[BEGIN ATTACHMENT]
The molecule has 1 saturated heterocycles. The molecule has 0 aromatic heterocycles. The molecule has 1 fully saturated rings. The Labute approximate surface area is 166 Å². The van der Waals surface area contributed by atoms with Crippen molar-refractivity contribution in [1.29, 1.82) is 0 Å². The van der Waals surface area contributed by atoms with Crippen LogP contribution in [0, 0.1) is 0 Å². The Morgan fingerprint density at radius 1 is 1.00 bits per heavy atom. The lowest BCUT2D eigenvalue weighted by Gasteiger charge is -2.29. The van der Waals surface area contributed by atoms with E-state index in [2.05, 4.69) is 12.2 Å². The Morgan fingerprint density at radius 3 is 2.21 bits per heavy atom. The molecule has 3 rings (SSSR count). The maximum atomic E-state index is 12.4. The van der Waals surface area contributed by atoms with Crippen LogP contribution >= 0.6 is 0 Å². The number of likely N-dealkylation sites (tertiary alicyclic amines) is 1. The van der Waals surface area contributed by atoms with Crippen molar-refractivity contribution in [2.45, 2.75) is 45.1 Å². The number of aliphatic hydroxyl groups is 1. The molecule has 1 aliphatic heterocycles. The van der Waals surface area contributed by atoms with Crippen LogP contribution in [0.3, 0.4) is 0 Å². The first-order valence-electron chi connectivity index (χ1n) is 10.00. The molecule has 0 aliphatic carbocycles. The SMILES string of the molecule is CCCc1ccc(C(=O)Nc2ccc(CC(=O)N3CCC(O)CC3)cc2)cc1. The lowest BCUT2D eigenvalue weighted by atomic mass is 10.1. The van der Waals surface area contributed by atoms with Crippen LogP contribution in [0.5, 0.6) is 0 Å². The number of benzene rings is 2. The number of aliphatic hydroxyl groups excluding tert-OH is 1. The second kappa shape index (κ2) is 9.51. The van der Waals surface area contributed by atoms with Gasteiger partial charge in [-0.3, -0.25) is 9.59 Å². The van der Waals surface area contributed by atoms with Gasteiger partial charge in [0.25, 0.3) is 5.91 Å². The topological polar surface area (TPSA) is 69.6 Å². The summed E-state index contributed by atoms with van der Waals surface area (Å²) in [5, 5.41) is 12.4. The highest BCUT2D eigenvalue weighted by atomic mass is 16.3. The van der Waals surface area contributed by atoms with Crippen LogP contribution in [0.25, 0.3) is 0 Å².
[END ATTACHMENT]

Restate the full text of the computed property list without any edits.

The molecule has 1 saturated heterocycles. The molecule has 0 aromatic heterocycles. The molecule has 1 fully saturated rings. The Labute approximate surface area is 166 Å². The van der Waals surface area contributed by atoms with Crippen molar-refractivity contribution in [1.29, 1.82) is 0 Å². The van der Waals surface area contributed by atoms with Crippen LogP contribution in [0, 0.1) is 0 Å². The Morgan fingerprint density at radius 1 is 1.00 bits per heavy atom. The lowest BCUT2D eigenvalue weighted by Gasteiger charge is -2.29. The van der Waals surface area contributed by atoms with E-state index in [2.05, 4.69) is 12.2 Å². The Morgan fingerprint density at radius 3 is 2.21 bits per heavy atom. The molecule has 3 rings (SSSR count). The maximum atomic E-state index is 12.4. The van der Waals surface area contributed by atoms with Crippen LogP contribution >= 0.6 is 0 Å². The number of likely N-dealkylation sites (tertiary alicyclic amines) is 1. The van der Waals surface area contributed by atoms with Crippen molar-refractivity contribution in [2.45, 2.75) is 45.1 Å². The number of aliphatic hydroxyl groups is 1. The molecule has 1 aliphatic heterocycles. The van der Waals surface area contributed by atoms with Crippen LogP contribution in [0.3, 0.4) is 0 Å². The first-order valence-electron chi connectivity index (χ1n) is 10.00. The molecule has 0 aliphatic carbocycles. The SMILES string of the molecule is CCCc1ccc(C(=O)Nc2ccc(CC(=O)N3CCC(O)CC3)cc2)cc1. The lowest BCUT2D eigenvalue weighted by atomic mass is 10.1. The van der Waals surface area contributed by atoms with Crippen LogP contribution in [0.5, 0.6) is 0 Å². The number of benzene rings is 2. The number of aliphatic hydroxyl groups excluding tert-OH is 1. The second kappa shape index (κ2) is 9.51. The van der Waals surface area contributed by atoms with Gasteiger partial charge in [-0.3, -0.25) is 9.59 Å². The van der Waals surface area contributed by atoms with Gasteiger partial charge in [0.25, 0.3) is 5.91 Å². The topological polar surface area (TPSA) is 69.6 Å². The summed E-state index contributed by atoms with van der Waals surface area (Å²) in [5, 5.41) is 12.4. The highest BCUT2D eigenvalue weighted by atomic mass is 16.3. The van der Waals surface area contributed by atoms with Crippen LogP contribution in [0.25, 0.3) is 0 Å².